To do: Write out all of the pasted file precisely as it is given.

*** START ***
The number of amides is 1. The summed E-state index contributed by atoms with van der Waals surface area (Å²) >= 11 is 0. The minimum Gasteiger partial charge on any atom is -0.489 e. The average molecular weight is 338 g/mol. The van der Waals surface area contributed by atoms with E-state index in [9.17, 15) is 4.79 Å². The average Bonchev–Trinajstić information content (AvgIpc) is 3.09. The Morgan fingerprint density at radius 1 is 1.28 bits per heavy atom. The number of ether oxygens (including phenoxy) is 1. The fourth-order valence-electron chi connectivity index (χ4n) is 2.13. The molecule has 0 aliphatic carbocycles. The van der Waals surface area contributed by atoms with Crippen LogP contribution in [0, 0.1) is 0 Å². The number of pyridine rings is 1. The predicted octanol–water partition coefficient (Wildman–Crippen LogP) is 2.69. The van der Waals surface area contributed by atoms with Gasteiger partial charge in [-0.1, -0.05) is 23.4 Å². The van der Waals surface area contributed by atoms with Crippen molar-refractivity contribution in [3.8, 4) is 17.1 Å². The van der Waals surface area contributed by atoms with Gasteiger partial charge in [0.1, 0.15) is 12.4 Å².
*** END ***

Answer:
The number of amides is 1. The summed E-state index contributed by atoms with van der Waals surface area (Å²) >= 11 is 0. The minimum Gasteiger partial charge on any atom is -0.489 e. The average molecular weight is 338 g/mol. The van der Waals surface area contributed by atoms with E-state index in [9.17, 15) is 4.79 Å². The average Bonchev–Trinajstić information content (AvgIpc) is 3.09. The Morgan fingerprint density at radius 1 is 1.28 bits per heavy atom. The number of ether oxygens (including phenoxy) is 1. The fourth-order valence-electron chi connectivity index (χ4n) is 2.13. The molecule has 0 aliphatic carbocycles. The van der Waals surface area contributed by atoms with Crippen LogP contribution in [0, 0.1) is 0 Å². The number of pyridine rings is 1. The predicted octanol–water partition coefficient (Wildman–Crippen LogP) is 2.69. The van der Waals surface area contributed by atoms with Gasteiger partial charge in [-0.1, -0.05) is 23.4 Å². The van der Waals surface area contributed by atoms with Crippen molar-refractivity contribution in [3.8, 4) is 17.1 Å². The van der Waals surface area contributed by atoms with Gasteiger partial charge in [0.1, 0.15) is 12.4 Å².